Is LGBT just a marriage of convenience?

While trawling the net I came across a very interesting opinion piece on LGBT. As a heterosexual male I am looking at the issue from a purely social angle – the moral debate about minority sexual orientations holds little interest to me.

First a few juicy quotes from the article:

“We have absolutely nothing in common with gay men,” says Eda, a young lesbian, “so I have no idea why we are lumped in together.”


It is wrong to assume that gay men are not sexist towards their lesbian sisters. According to Lorenzo, there is a significant problem in the gay community with misogyny.

So we have a LGBT (lesbian, gay, bi-sexual and transgendered) community which is  often viewed as a monolithic block but which in fact has some internal frictions and divisions. How have they acquired the group identity in the first place? Who and on what authority speaks for LGBT? How can other parties interested in fighting for recognition join the collective?

Recent additions – queer, “questioning” and intersex – have seen the term expand to LGBTQQI in many places


An event in Canada is currently advertising itself as an “annual festival of LGBTTIQQ2SA culture and human rights”, with LGBTTIQQ2SA representing “a broad array of identities such as, but not limited to, lesbian, gay, bisexual, transsexual, transgender, intersex, queer, questioning, two-spirited, and allies”. Two-spirited is a term used by Native Americans to describe more than one gender identity.

So it appears the door is open to whoever wants to join the party. But has anyone asked the LGBT core group of founding members if they want to be associated with “two-spirited” people? Could zoophiles or the man/boy love brigade also hop on board to get some public representation? Where would they need to apply? But this next quote is even more interesting:

Twenty-one-year-old Jenni Goodchild does not experience sexual attraction, but in an increasingly sexualised society what is it like to be asexual? “For me it basically just means that I don’t look at people and think ‘hmm yeah I’d have sex with you, that just doesn’t happen,” says Jenni. A student in Oxford, Jenni is one of the estimated 1% of people in the UK who identify themselves as asexual. Asexuality is described as an orientation, unlike celibacy which is a choice.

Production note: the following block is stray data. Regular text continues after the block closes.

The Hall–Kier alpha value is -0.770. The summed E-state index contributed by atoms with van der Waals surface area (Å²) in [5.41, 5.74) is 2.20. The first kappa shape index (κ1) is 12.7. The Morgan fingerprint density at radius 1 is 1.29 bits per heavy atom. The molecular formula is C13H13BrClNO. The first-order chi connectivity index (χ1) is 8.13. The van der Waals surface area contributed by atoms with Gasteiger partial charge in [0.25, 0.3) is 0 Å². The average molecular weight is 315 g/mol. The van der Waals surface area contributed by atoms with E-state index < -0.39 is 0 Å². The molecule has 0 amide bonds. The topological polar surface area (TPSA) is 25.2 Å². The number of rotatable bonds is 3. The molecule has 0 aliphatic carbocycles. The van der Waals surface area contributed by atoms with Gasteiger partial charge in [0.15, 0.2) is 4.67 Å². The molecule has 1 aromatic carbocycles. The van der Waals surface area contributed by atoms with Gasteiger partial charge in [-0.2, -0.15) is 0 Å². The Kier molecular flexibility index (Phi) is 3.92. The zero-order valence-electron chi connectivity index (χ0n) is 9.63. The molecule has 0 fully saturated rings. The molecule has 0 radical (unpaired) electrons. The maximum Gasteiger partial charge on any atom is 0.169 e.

So we have people with minority sexual preferences fighting shoulder in shoulder with those who want nothing to do with sex. It is a bit like non-drinkers being lumped together with anti-prohibition activists which does not make sense to me. While, as mentioned above, I do not have a horse in this race I have always been wary of implied group identities and collective activism. I grew up in a socialist country where political propaganda was based on concepts like “working class” or “patriotic youth” and we were all deemed to belong to these groups, without ever being asked. I suspect the same thing may be happening with the LGBTxxxxxx movement which claims to be a voice of 5-10% of the population, few of whom have been consulted.

There is one quote in the BBC article that I agree with whole-heartedly:

One thing, however, seems certain. LGBTQQI will continue to be added to until the only person not represented in the list will be a straight, monogamous man.



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